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FBI records show that state claims that execution drug suppliers have been the subject of threats by anti-death penalty activists are largely unsubstantiated and exaggerated, according to an investigation by BuzzFeed News. BuzzFeed found that "few concrete examples" of the alleged harassment, intimidation, and physical threats states claim have been made against drug suppliers, and that "the states’ marquee example — in which the FBI allegedly investigated a serious bomb threat sent to a drug supplier — is contradicted by internal FBI documents." Instead, BuzzFeed found, "the real danger to drug suppliers appears to be legal and economic risk, not risk of violence." Texas and Ohio have claimed secrecy was necessary to protect the safety of potential drug suppliers, citing an alleged threat against a disgraced and now defunct Tulsa, Oklahoma pharmacy, The Apothecary Shoppe, that had been supplying execution drugs to Missouri. That "threat" appears to have consisted of an email sent by a retired college professor who used his own name and included his own phone number, and which the professor has characterized as a warning to the pharmacy to be cautious. An expert witness for the two states—a former Secret Service officer named Lawrence Cunningham who is now employed by a private security company—testified in litigation over their secrecy policies that the email constituted a "serious threat," as evidenced by the fact that it was investigated by the FBI. However, FBI and Tulsa Police Department records show that neither agency was aware of any threats against the pharmacy until a reporter called the FBI months later to ask about alleged threats. The pharmacy had not filed any complaint about the email and, FBI records show, did not come forward with copies of any threatening emails after having been given an opportunity to do so. Cunningham also testified in the Ohio case that the Texas Department of Public Safety had investigated the email, including interviewing the professor—a claim that is contradicted by Cunningham's own sworn testimony in the Texas case and, BuzzFeed says, by Texas DPS documents, sworn statements of the DPS department head, and FBI internal documents. Indeed, Colonel Steven McCraw of Texas DPS testified in a deposition, “I did not do any investigations. We didn’t look at any people. We didn’t do anything.” Officials in Mississippi, Ohio, and Missouri also exaggerated threats by stating suppliers were "harmed" or "threatened" by facing lawsuits or disparaging comments in the media.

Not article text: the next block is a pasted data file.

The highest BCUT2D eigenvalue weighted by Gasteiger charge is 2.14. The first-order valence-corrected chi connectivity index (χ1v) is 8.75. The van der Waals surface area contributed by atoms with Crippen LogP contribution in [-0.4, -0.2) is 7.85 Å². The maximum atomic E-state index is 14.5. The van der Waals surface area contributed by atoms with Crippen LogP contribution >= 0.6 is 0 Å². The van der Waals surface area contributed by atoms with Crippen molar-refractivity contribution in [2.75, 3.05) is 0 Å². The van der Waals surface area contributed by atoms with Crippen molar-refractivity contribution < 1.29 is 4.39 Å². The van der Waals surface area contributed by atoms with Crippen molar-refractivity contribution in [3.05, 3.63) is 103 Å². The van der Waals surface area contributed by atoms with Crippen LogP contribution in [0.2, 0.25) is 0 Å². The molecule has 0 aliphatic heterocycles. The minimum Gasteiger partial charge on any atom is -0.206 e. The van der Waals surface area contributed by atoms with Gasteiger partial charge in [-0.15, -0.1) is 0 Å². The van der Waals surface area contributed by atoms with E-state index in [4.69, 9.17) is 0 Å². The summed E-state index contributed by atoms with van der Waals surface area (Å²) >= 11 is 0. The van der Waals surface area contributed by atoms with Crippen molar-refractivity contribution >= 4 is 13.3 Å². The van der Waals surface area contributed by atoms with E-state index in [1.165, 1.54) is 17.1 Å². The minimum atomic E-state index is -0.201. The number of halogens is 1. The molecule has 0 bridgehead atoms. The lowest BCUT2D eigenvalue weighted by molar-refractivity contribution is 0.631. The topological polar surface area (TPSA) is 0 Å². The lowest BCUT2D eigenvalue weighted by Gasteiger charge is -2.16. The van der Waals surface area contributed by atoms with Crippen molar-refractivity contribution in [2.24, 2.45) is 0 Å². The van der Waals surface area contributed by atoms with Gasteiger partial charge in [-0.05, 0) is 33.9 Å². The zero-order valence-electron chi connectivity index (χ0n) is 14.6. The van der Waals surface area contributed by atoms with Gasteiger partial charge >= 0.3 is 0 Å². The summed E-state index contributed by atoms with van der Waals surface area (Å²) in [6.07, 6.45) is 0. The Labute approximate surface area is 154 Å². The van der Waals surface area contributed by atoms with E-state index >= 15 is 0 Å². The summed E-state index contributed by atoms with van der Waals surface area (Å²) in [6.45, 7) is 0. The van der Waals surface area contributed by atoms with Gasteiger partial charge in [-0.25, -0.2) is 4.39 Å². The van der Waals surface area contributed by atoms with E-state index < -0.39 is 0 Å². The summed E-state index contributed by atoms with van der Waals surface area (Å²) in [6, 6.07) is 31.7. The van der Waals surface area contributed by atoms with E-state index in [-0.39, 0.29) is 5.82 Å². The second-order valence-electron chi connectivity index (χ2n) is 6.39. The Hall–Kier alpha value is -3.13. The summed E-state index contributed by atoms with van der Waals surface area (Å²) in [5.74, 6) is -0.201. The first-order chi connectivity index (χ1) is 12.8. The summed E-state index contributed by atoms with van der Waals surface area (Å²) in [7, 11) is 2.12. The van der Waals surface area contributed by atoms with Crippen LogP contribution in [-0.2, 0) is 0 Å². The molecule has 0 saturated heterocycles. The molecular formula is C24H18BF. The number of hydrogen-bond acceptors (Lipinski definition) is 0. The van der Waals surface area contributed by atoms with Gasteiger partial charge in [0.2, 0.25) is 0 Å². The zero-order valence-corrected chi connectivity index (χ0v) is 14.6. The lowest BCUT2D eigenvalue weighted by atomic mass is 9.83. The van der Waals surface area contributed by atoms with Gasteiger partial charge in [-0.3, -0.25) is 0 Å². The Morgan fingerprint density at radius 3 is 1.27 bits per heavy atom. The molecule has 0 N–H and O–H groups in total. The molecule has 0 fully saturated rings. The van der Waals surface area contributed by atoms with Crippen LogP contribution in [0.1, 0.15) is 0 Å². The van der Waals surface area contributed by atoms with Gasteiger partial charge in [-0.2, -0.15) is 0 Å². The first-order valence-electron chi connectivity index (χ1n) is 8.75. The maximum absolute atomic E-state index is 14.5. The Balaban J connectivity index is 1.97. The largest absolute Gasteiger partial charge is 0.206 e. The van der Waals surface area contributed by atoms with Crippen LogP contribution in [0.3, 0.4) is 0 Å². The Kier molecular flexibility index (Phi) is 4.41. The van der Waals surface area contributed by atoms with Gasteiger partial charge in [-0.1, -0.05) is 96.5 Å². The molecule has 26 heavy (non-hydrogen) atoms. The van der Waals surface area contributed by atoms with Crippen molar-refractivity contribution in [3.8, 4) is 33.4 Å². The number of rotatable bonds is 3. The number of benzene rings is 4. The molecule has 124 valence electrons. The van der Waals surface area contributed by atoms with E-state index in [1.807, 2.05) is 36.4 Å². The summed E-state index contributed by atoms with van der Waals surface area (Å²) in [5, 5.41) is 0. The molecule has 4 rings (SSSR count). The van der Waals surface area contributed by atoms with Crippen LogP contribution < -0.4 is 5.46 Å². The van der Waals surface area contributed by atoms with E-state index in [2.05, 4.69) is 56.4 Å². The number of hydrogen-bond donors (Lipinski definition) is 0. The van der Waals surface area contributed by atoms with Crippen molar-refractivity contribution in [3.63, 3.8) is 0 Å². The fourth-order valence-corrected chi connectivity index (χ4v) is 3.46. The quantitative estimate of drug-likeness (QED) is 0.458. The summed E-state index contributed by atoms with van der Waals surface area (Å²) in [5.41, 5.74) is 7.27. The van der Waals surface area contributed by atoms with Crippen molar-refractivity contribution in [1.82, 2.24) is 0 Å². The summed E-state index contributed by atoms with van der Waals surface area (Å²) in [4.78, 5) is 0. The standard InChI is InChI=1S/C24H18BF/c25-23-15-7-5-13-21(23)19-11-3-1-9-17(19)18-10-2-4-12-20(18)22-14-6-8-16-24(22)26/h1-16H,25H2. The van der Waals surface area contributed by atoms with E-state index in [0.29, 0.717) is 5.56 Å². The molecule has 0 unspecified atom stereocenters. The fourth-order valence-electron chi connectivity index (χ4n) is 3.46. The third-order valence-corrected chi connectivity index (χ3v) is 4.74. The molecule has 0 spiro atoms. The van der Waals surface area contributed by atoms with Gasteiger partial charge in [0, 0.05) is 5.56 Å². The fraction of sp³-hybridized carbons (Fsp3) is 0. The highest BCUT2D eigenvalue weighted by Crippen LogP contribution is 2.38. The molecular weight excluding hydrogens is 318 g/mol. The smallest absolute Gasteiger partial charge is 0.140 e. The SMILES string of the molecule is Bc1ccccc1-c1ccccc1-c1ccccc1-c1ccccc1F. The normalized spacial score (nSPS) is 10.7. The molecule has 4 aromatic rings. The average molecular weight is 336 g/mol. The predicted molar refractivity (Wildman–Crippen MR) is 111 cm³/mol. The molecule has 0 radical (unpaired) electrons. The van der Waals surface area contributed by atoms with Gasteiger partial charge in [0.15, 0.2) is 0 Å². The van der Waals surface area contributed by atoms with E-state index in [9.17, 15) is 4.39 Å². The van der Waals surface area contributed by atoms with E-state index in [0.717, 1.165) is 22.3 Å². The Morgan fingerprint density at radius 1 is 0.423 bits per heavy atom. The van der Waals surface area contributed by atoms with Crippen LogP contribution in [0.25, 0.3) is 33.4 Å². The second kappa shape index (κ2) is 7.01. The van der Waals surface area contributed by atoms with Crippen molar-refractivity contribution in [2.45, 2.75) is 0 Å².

In a 5-2 order, with two judges dissenting and two others not participating, the Texas Court of Criminal Appeals stayed the scheduled August 31 execution of Rolando Ruiz (pictured). The order did not specify the reason why the court issued the stay, saying only that after reviewing a new challenge to Ruiz's death sentence that his lawyers had filed, "we have determined that his execution should be stayed pending further order by this Court." Although Texas remains the most prolific state in carrying out executions and, along with Georgia, has executed six prisoners in 2016, this is the seventh consecutive time a scheduled Texas execution has been halted or postponed as a result of either a stay, a rescheduled execution date, or the withdrawal of the death warrant. Ruiz's stay came after his new lawyers filed a petition for relief in the Texas courts seeking relief from his death sentence on the grounds that his trial lawyer unreasonably failed to investigate and present mitigating evidence to spare his life at the punishment phase of his trial, violating his right to effective assistance of counsel, and that the lawyer Texas appointed to represent him in his initial state habeas challenge to his conviction and sentence also unreasonably failed to investigate and present that evidence. Ruiz also claimed that executing him more than two decades after his conviction would constitute cruel and unusual punishment in violation of the Eighth Amendment. This was Ruiz's third death warrant. He first faced execution in 2007, but he received a stay from a federal appeals court. The U.S. Supreme Court declined to review his case in May 2015 and he faced a second death warrant earlier this year, when his execution was set for July 27. That execution was rescheduled for Aug. 31, reportedly because Texas failed to provide Ruiz's lawyers with sufficient notice of the execution. Texas has four more executions scheduled for 2016, with the execution of Robert Mitchell Jennings scheduled for September 14. Its last execution was on April 6. Texas has not gone that long between executions since June 2008, when executions resumed after a nearly nine-month hiatus while the U.S. Supreme Court was considering the constitutionality of lethal injection.